ritual and pilgrimage in the ancient andes the islands of the sun and the moon

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Ritual And Pilgrimage In The Ancient Andes

Author : Brian S. Bauer
ISBN : 9780292792036
Genre : Social Science
File Size : 42. 29 MB
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The Islands of the Sun and the Moon in Bolivia's Lake Titicaca were two of the most sacred locations in the Inca empire. A pan-Andean belief held that they marked the origin place of the Sun and the Moon, and pilgrims from across the Inca realm made ritual journeys to the sacred shrines there. In this book, Brian Bauer and Charles Stanish explore the extent to which this use of the islands as a pilgrimage center during Inca times was founded on and developed from earlier religious traditions of the Lake Titicaca region. Drawing on a systematic archaeological survey and test excavations in the islands, as well as data from historical texts and ethnography, the authors document a succession of complex polities in the islands from 2000 BC to the time of European contact in the 1530s AD. They uncover significant evidence of pre-Inca ritual use of the islands, which raises the compelling possibility that the religious significance of the islands is of great antiquity. The authors also use these data to address broader anthropological questions on the role of pilgrimage centers in the development of pre-modern states.

Pilgrimage

Author : Linda Kay Davidson
ISBN : 9781576070048
Genre : History
File Size : 22. 63 MB
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Nationalistic meccas, shrines to popular culture, and sacred traditions for the world's religions from Animism to Zoroastrianism are all examined in two accessible and comprehensive volumes. * More than 500 A–Z entries ranging from the Alamo and Bamiyan to tourism and visual arts * Photographs including worshipers at the Western Wall, pyramids in Egypt, and the Montserrat monastery in Spain illuminate the coverage * Maps including the Hajj, Jerusalem, the journeys of Saint Paul, and the Church of the Holy Sepulchre * Includes two appendixes: pilgrimage sites by country and pilgrimage sites by religion, a complete bibiliography, and a thorough index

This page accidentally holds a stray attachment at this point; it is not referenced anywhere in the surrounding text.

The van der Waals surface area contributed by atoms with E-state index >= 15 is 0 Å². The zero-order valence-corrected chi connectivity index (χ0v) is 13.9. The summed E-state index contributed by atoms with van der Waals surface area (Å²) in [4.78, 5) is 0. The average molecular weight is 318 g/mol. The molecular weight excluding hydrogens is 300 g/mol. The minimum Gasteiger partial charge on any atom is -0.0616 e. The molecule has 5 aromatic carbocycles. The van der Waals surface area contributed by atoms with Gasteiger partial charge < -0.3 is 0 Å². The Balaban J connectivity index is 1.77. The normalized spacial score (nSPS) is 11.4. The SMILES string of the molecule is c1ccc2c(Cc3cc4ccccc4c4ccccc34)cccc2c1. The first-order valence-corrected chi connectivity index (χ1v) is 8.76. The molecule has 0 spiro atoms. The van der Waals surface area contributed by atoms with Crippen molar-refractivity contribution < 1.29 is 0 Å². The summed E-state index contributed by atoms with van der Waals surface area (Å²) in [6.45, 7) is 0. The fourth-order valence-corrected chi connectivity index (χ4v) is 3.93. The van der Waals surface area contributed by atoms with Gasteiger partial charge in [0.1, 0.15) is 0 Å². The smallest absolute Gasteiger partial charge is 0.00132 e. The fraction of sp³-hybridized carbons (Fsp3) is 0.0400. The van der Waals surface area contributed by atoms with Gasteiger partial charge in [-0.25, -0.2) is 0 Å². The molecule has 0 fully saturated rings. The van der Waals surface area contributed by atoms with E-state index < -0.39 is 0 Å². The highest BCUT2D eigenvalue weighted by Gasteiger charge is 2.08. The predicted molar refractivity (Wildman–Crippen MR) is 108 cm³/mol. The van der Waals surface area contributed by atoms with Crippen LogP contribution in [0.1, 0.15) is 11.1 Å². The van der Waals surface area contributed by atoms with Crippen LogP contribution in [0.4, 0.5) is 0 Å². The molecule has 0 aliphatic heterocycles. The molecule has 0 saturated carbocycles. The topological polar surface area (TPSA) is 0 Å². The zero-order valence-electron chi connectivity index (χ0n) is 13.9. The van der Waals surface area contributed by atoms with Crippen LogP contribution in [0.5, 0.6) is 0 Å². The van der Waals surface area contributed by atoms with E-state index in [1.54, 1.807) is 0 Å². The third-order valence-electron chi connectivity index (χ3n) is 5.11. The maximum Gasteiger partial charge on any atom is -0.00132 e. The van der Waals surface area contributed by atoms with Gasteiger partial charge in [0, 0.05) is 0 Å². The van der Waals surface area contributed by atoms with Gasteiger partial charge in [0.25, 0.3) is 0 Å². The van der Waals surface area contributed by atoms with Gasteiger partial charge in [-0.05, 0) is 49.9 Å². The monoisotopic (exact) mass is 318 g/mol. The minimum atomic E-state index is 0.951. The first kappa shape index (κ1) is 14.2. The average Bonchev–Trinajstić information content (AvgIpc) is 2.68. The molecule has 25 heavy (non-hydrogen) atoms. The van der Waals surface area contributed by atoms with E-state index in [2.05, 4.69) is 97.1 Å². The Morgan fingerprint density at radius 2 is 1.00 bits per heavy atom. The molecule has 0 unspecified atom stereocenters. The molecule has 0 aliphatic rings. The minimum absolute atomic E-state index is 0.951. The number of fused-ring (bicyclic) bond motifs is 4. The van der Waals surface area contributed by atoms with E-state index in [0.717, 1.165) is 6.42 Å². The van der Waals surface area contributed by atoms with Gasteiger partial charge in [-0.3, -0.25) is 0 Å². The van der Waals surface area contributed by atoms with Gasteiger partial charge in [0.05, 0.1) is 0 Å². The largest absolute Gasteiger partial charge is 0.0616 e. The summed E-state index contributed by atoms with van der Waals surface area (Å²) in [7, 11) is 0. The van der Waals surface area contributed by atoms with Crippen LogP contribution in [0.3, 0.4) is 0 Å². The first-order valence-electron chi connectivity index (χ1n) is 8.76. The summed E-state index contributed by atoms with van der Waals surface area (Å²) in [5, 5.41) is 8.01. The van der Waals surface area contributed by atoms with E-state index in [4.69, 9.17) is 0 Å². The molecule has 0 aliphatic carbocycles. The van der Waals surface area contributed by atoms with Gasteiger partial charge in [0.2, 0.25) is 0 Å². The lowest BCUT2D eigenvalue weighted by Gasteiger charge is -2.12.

Where Were You Before The Tree Of Life Volume 4

Author : Peter R. Farley
ISBN : 9781257375349
Genre :
File Size : 65. 43 MB
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Ritual Sacrifice In Ancient Peru

Author : Elizabeth P. Benson
ISBN : 0292708947
Genre : Social Science
File Size : 66. 83 MB
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Propitiating the supernatural forces that could grant bountiful crops or wipe out whole villages through natural disasters was a sacred duty in ancient Peruvian societies, as in many premodern cultures. Ritual sacrifices were considered necessary for this propitiation and for maintaining a proper reciprocal relationship between humans and the supernatural world. The essays in this book examine the archaeological evidence for ancient Peruvian sacrificial offerings of human beings, animals, and objects, as well as the cultural contexts in which the offerings occurred, from around 2500 B.C. until Inca times just before the Spanish Conquest. Major contributions come from the recent archaeological fieldwork of Steve Bourget, Anita Cook, and Alana Cordy-Collins, as well as from John Verano's laboratory work on skeletal material from recent excavations. Mary Frame, who is a weaver as well as a scholar, offers rich new interpretations of Paracas burial garments, and Donald Proulx presents a fresh view of the nature of Nasca warfare. Elizabeth Benson's essay provides a summary of sacrificial practices.

Variations In The Expression Of Inka Power

Author : Richard L. Burger
ISBN : 0884023516
Genre : History
File Size : 27. 93 MB
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Until recently, little archaeological investigation has been dedicated to the Inka, the last great culture to flourish in Andean South America before the sixteenth-century arrival of the Spaniards. Using a range of theoretical and methodological approaches, scholars from the sciences, social sciences, and humanities provide a new understanding of Inka culture and history.

Ancient Titicaca

Author : Charles Stanish
ISBN : 0520928199
Genre : Social Science
File Size : 46. 55 MB